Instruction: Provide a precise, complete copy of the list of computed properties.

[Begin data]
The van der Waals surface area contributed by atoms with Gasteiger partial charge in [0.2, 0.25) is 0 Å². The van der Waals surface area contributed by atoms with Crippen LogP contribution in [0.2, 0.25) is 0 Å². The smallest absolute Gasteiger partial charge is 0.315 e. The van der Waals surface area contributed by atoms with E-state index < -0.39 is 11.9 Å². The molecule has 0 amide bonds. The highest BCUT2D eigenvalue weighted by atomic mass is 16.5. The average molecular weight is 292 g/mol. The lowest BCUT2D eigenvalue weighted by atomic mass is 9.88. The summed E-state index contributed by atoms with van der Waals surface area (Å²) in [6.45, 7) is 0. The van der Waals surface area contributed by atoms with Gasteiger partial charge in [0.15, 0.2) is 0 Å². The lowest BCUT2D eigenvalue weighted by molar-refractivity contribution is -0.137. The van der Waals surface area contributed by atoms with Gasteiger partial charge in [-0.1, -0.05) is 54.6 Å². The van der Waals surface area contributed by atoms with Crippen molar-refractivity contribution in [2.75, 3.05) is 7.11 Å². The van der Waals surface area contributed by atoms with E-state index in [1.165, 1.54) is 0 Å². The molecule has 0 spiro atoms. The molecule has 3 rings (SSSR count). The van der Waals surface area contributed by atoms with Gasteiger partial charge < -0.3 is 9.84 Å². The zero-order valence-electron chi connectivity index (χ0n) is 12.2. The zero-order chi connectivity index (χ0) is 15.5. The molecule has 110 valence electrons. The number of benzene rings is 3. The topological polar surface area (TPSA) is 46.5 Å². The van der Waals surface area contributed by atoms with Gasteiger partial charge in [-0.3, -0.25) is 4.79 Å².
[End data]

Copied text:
The van der Waals surface area contributed by atoms with Gasteiger partial charge in [0.2, 0.25) is 0 Å². The van der Waals surface area contributed by atoms with Crippen LogP contribution in [0.2, 0.25) is 0 Å². The smallest absolute Gasteiger partial charge is 0.315 e. The van der Waals surface area contributed by atoms with E-state index < -0.39 is 11.9 Å². The molecule has 0 amide bonds. The highest BCUT2D eigenvalue weighted by atomic mass is 16.5. The average molecular weight is 292 g/mol. The lowest BCUT2D eigenvalue weighted by atomic mass is 9.88. The summed E-state index contributed by atoms with van der Waals surface area (Å²) in [6.45, 7) is 0. The van der Waals surface area contributed by atoms with Gasteiger partial charge in [0.15, 0.2) is 0 Å². The lowest BCUT2D eigenvalue weighted by molar-refractivity contribution is -0.137. The van der Waals surface area contributed by atoms with Gasteiger partial charge in [-0.1, -0.05) is 54.6 Å². The van der Waals surface area contributed by atoms with Crippen molar-refractivity contribution in [2.75, 3.05) is 7.11 Å². The van der Waals surface area contributed by atoms with E-state index in [1.165, 1.54) is 0 Å². The molecule has 0 spiro atoms. The molecule has 3 rings (SSSR count). The van der Waals surface area contributed by atoms with Gasteiger partial charge < -0.3 is 9.84 Å². The zero-order valence-electron chi connectivity index (χ0n) is 12.2. The zero-order chi connectivity index (χ0) is 15.5. The molecule has 110 valence electrons. The number of benzene rings is 3. The topological polar surface area (TPSA) is 46.5 Å². The van der Waals surface area contributed by atoms with Gasteiger partial charge in [-0.3, -0.25) is 4.79 Å².